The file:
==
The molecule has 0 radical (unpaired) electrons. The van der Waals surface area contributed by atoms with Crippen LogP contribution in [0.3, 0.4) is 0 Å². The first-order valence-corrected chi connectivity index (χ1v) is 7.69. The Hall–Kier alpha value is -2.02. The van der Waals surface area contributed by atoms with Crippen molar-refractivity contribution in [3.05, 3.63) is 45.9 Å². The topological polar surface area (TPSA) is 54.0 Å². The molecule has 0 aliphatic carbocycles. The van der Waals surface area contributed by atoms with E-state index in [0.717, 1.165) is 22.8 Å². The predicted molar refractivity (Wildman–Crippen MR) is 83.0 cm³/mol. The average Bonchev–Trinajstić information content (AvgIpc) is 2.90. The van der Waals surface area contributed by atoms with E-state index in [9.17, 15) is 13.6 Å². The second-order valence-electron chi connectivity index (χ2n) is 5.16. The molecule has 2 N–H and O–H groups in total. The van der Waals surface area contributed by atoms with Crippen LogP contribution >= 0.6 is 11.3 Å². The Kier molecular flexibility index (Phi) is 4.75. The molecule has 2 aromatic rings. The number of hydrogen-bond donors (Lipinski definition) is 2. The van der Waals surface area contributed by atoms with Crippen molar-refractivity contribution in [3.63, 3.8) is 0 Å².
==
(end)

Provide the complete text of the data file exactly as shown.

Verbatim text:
The molecule has 0 radical (unpaired) electrons. The van der Waals surface area contributed by atoms with Crippen LogP contribution in [0.3, 0.4) is 0 Å². The first-order valence-corrected chi connectivity index (χ1v) is 7.69. The Hall–Kier alpha value is -2.02. The van der Waals surface area contributed by atoms with Crippen molar-refractivity contribution in [3.05, 3.63) is 45.9 Å². The topological polar surface area (TPSA) is 54.0 Å². The molecule has 0 aliphatic carbocycles. The van der Waals surface area contributed by atoms with E-state index in [0.717, 1.165) is 22.8 Å². The predicted molar refractivity (Wildman–Crippen MR) is 83.0 cm³/mol. The average Bonchev–Trinajstić information content (AvgIpc) is 2.90. The van der Waals surface area contributed by atoms with E-state index in [9.17, 15) is 13.6 Å². The second-order valence-electron chi connectivity index (χ2n) is 5.16. The molecule has 2 N–H and O–H groups in total. The van der Waals surface area contributed by atoms with Crippen LogP contribution >= 0.6 is 11.3 Å². The Kier molecular flexibility index (Phi) is 4.75. The molecule has 2 aromatic rings. The number of hydrogen-bond donors (Lipinski definition) is 2. The van der Waals surface area contributed by atoms with Crippen molar-refractivity contribution in [3.63, 3.8) is 0 Å².